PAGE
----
Also, I've hunted the border regions with Kruger, which has no fence anymore. Believe me, they are not tame. Nothing could be further from the truth.

      I invite you to spend a week in the bush there, and leave your gun at home. I predict you would cut that vacation short-

  • thehousedad

    I hunted at the 777 Ranch in Texas as part of a media deal years back. It was for exotics and it was fun. I wouldn't want to take a North American big game animal there, but for something I wouldn't otherwise be able to hunt, it was ok.

    • Holum

      I too have taken exotics on large ranches in Texas. It was hunting, no doubt, and the species are unobtainable anywhere else in the world. The money goes to perpetuating their existence for the future. Win Win

    • doc

      I totally agree. I have hunted several ranches for exotics only. Can not bring myself to hunt North American big game but have had fun with the exotics. And for those people like my 88 year old grandfather it was priceless to see him shoot his Texas Dall ram

  • Neil

    To each his own, but personally I like hunting free ranging deer. When/if i ever get my 200+ B&C whitetail, I wouldn't want to shoot it on a high fence ranch. I've hunted low fence places in west Texas and have seen some 170-180+ B&C bucks and have killed several 150s+ and one 172 Gross non typical. I prefer the challenge and the excitement of the 'unknown'…not knowing if the next buck that steps into view might be that buck of a lifetime. You can't get that on a high fence place.

  • jp338

    People are free to do what they want on their own land in accordance with established laws and acceptable morals and ethics in regard to the hunting and treatment of wild animals. These game farms aren't for me though. It takes too much away from "real" hunting where the risks, physical effort and final outcome of the hunt vary widely, and are pretty much decided upon and controlled by the individual hunter.

  • trustfunded

    Take the same money that you pay for these canned hunts and buy beef.

  • Josh Dahlke

    Nice article, dude.
    J. Dahlke

  • J.R. Verdugo

    I've read stories about "well seasoned" professional hunters hunting in Africa for lions. One story read: As he hunter for several days, he became weary and tired, and decide to stop and go back. That's when the lion leaped out; startled–but able to raise his rifle to make contact on the lions chest–he managed to pull the trigger as he fell backward from the 5 hundred pounds of meat-eating animal. The lion roared as if he had conquered the day, then slowly past out from the heavy bullet lodged in his spine. Big Game Hunting, in reality, is not a game gentlemen. In this one of many stories, the hunter made several mistakes: never hunt alone, always be aware that big cats hide before the "pounce," they can easily tear you to shreds without hesitation–their presence alone will scare the life out of you. You're not going to catch me out there without reliable help.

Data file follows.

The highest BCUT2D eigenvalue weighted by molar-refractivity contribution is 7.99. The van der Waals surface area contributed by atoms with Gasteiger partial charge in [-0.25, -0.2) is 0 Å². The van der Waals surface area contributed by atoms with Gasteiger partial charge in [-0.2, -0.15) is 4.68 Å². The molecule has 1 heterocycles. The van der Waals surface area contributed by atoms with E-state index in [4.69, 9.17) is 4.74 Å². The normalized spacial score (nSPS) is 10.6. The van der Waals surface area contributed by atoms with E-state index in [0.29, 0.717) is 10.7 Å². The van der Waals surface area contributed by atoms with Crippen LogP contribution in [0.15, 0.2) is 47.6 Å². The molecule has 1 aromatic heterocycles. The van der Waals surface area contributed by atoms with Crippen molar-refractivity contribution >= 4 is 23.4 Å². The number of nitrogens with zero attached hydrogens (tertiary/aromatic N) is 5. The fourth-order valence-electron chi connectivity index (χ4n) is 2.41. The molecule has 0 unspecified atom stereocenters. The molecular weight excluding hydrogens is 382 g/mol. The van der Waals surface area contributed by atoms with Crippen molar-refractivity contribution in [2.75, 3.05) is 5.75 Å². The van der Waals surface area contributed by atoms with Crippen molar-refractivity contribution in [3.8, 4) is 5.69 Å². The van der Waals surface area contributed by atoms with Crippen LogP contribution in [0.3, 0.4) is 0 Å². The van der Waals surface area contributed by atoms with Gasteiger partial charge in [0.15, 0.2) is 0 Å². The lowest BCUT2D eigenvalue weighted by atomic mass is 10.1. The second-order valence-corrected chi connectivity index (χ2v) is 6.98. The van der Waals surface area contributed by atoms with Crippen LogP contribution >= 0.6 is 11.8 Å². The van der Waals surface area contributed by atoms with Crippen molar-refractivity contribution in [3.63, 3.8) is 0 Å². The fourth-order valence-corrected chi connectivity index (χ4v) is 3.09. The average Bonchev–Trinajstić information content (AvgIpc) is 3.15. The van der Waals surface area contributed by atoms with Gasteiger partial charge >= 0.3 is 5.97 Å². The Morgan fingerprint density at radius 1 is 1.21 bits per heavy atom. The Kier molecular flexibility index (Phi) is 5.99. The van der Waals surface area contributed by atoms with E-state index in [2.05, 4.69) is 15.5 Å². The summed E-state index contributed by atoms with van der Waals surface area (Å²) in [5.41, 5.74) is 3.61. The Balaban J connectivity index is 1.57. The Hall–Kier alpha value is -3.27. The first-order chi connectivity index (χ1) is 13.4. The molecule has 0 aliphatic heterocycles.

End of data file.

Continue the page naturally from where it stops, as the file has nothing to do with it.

• T. W. Naegely

    Your "fair chaise" debate is one of the most absured and destructive exercises in sportsman"s culture.
    Did you miss the word "farm" in game farms ? These people raise these beautiful animals on private land
    at thier own expense. As long as these animals are well cared for and killed cleanly, this is no less moral or humane than the farms that feed our country. Unless you intend to start demanding fair chaise beef from
    your grocery store, get off your high plastic horse and stop taking shots at your fellow sportsman to the
    delight of the anti's

  • Harry Carlin

    I don't object to this at all !! To my mind it's 'horses for courses'……. Hunting Public Land is a time consuming experience, particularly without a guide of somesort. Or you've put in many days/weeks to recce the place yourself with absolutely no luck at all. For those who are relatively 'money-rich & time-poor' fenced Hunting provides a 'win-win' for everyone !! A mate had been hunting for quite a few years without success, so I suggested he do a 'canned hunt'. He bit the bullet, forked over his money and came back with a very respectable head, and some very nice venison. He is a happy boy and feels he got 'value for money'….the Game Ranch people are also 'happy', because they 'got the money'………..which allows them to keep on doing more of the same. If I added up all the fruitless days/weeks/months/years 'hunting' without firing a shot, it occurs to me that; it would havebeen a lot cheaper both timewise and moneywise tp have done the same myself !!

  • john fredericks

    I have enjoyed every ones coments about the artical Ben wrote. If i may let me tell a few people who have no idea of what they are talking about.You say fair chase , what is fair chase? to me fair chase would be you naked with a stick, good luck on that mighty hunters who are full of bull snot , most of you have no idea how to hunt or even what to do when you get in the woods. Ben i do rember you not being able to shoot a few deer because you did not have the hunting or shooting skills it takes to get the job done , did i say that oh sorry . We are talking about a high fence hunt and these animals cant get away or sooner or later they make a mistake , i wonder how all the boon and crocket deer get shot , is it because man is just that much smarter than a white tail deer, i guess acording to all you expert hunters out there. Hey i do this every day for a living and i am not pro or con high fence hunting but believe me its still hunting and the animals are wild living breathing creatures.

  • bertski

    I grew up in a hunting family and I continue to be an avid hunter. My father taught my brothers and I, through no act other than just doing, that a hunter should get more out of a hunt that just the killing portion. The hunt should be more about the camaraderie and the enjoyment of God’s great gift, instead of the want of a deer. People are so overstimulated with the desire to always have action, don’t get me wrong, I love to shoot me some deer. I guess that my only point here is that perhaps I have a different understanding and definition of what respect means for the sport. A fence is a fence is a fence. If I had all of the money in the world I would never stoop to that level as a hunter.